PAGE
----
I do remember reading this book and I do remember the title but that is basically it. Unfortunately I am unable to actually locate a copy of it on the internet so I am only able to throw a few things about it when I created it on Goodreads, but because there are a few things that I wished to say about this book I decided to create an entry anyway. Mind you there are other books that I have read that I can't even remember the title, such as the one written by the missionary that was working in Albania during the collapse of the government (he even carried a Kalishnakov).
This is a missionary book, namely it is a book written by a missionary about the work of missionaries in some god-forsaken part of the world. I guess the reason that missionaries go to these places is because they are described as god-forsaken and they actually go there in an attempt to change that. A part of me wonders whether there are missionaries in Somalia or in the Congo, though I do know that missionaries do go into Burma, though the situation in Burma is changing now (and missionaries do go into places like Afghanistan despite the troop withdraw and the fact that it is slipping back into the hands of the Taliban).
The story starts in China after the communist revolution which resulted in all foreign missionaries being kicked out, so the missionaries decided to go somewhere else where the people had not heard the message of the gospel, and the place that they chose (or one could say was chosen for them by God) was the island of Mindanao in the Phillipines. This was back in the fifties mind you so the story that is being told is being told when much of the island had not experienced development, nor had Islam or Christianity penetrated the island to any degree, and the inhabitants still practised their tribal religions (and some had never even encountered a White person).
There is some debate though about the work of missionaries in these areas because many people see this as a form of European imperialism and what they are doing is going in there and destroying their culture. However the other argument is that the lives these people are living are not necessarily all that wonderful. We do get caught up with the idea of the noble savage, and in a sense we believe that the tribal life led by people who have not encountered Western culture is a pure life. Me, I think that that is a lie, particularly since most of the people that suggest that have probably never been to one of these tribes and seen how they live. In another sense Christians see these people as being enslaved to demonic forces and are seeking to free them from that bondage.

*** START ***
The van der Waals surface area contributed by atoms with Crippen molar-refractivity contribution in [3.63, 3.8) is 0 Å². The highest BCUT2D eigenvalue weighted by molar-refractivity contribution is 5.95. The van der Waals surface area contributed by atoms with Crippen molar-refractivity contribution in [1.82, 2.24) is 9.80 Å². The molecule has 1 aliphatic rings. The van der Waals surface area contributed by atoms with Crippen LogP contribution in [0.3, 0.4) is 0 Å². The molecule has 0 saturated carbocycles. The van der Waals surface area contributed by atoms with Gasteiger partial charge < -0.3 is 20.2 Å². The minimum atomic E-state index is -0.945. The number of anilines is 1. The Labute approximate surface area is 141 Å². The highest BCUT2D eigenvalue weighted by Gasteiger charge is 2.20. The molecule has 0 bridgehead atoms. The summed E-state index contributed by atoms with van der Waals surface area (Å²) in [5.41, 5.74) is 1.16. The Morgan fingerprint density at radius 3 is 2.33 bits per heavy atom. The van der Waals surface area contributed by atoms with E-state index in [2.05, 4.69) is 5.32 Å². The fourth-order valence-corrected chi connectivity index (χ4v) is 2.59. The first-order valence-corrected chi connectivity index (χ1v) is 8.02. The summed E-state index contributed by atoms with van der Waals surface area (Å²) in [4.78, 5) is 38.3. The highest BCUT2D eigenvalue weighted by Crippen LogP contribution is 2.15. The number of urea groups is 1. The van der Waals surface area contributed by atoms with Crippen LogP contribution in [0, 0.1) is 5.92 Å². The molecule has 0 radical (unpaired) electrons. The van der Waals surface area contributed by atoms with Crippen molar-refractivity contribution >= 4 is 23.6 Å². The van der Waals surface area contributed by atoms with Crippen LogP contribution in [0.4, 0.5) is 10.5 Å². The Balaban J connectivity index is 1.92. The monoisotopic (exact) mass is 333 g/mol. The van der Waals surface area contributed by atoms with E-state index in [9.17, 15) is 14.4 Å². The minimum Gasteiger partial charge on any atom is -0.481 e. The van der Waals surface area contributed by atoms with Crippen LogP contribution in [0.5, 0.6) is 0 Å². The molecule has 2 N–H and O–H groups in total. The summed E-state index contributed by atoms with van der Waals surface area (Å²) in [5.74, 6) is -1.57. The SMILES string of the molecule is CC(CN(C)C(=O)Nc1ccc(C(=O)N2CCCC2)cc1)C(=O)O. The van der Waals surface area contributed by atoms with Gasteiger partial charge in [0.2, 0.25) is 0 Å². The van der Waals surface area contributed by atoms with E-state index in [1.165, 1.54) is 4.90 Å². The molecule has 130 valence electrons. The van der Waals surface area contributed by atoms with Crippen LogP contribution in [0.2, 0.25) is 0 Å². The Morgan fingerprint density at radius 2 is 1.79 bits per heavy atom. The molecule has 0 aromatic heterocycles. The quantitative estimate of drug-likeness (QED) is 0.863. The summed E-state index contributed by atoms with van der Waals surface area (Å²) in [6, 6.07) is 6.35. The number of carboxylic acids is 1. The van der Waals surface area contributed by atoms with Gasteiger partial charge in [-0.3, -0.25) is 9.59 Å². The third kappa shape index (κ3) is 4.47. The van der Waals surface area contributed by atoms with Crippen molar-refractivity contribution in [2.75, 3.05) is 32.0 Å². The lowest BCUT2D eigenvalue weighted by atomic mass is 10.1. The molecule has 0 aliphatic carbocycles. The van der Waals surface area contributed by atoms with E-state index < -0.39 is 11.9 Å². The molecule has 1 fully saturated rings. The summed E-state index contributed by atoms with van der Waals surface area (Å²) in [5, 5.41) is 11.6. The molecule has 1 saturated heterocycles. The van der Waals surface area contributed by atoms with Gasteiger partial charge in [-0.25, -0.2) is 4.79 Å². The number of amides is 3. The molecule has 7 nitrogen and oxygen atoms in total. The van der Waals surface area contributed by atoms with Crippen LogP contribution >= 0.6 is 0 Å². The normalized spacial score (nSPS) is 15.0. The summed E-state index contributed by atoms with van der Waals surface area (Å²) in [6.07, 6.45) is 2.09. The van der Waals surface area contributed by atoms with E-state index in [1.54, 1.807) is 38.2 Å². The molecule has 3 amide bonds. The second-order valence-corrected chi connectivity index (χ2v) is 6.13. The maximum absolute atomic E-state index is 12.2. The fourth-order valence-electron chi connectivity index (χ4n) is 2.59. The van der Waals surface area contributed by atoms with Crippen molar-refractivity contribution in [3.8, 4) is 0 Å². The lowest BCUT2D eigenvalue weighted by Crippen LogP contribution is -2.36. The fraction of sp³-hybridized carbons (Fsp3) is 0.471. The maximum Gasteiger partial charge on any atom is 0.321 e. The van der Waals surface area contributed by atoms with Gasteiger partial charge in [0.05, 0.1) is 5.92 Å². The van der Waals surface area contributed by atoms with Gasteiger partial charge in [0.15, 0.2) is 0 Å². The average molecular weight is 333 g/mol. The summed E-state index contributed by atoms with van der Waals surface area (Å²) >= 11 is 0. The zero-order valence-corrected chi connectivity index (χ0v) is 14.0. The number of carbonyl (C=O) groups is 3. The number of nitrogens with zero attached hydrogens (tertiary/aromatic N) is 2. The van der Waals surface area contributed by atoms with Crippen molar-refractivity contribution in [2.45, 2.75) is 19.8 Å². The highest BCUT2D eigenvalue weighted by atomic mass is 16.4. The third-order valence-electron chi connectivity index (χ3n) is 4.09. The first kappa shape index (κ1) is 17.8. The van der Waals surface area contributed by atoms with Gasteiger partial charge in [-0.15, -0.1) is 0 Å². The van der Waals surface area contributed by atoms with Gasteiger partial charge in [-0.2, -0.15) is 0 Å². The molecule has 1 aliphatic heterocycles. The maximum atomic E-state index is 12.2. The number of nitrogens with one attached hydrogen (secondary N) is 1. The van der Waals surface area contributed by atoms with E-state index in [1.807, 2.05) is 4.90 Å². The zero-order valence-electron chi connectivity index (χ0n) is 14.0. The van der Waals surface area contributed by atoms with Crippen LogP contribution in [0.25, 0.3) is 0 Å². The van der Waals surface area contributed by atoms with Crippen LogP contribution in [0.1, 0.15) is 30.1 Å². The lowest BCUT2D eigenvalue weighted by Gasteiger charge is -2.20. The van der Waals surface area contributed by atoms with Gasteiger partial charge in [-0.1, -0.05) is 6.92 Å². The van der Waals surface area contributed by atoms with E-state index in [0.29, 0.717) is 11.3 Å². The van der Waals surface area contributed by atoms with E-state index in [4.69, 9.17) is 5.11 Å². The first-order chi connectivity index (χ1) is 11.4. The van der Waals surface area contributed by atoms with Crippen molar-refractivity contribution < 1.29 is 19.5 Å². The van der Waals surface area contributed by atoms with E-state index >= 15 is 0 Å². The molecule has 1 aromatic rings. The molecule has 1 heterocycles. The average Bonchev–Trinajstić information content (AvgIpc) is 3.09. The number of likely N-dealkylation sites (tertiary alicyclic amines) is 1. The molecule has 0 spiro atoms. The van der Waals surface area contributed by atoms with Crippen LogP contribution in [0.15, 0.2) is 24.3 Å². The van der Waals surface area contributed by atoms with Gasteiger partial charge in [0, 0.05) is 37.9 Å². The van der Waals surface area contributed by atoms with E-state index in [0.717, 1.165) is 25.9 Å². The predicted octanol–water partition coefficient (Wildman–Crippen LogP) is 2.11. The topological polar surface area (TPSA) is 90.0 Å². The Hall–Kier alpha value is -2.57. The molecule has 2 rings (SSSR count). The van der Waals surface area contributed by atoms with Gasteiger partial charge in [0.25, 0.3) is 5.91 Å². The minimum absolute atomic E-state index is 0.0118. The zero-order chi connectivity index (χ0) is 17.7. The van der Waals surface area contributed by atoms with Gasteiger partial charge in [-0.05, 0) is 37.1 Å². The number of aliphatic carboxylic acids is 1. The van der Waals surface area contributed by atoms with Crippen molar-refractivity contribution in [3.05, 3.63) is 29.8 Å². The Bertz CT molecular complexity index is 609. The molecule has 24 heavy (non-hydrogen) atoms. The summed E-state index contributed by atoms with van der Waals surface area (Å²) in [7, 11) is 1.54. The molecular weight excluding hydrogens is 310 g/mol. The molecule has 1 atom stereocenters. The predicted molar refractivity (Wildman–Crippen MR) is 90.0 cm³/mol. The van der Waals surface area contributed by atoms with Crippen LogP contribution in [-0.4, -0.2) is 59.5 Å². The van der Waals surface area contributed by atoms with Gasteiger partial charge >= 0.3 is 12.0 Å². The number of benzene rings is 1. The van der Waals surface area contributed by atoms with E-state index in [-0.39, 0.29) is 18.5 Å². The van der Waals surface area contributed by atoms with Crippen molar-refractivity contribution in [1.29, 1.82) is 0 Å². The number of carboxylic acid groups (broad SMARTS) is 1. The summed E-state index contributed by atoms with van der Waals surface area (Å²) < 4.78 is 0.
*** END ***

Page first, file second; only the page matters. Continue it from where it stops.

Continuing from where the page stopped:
Christianity is a choice though, and true missionaries go out to the places to give these people the option of learning about Christianity and becoming Christians. Even when the natives decide to become Christians they are not necessarily welcomed back by the tribe, and in a lot of cases suffer ostracism. Also many of these missionaries bring other skills along with them as well. The modern missionary isn't some priest that goes into the village and lives off the hard work of the villagers and only preaching the world of God. No, many of them are doctors and engineers that actually provide some practical assistance. Furthermore they are not trying to destroy this tribal life, but rather adding another dimension to it.
What destroys the tribal life is the arrival of the developers, which is what happens in this book. One of the struggles that they faced is that when the developers move in the tribal people are pushed off of their land and are forced into much worse situations than they were in previously. Once the developers have turned the land into farmland, the former tribal people are no longer able to sustain themselves they way they originally did. However it is interesting that with the modern missionary movement, there were always the missionaries that went in first, and then the army, and finally the developers, and when the developers move in the inhabitants are forced into poverty.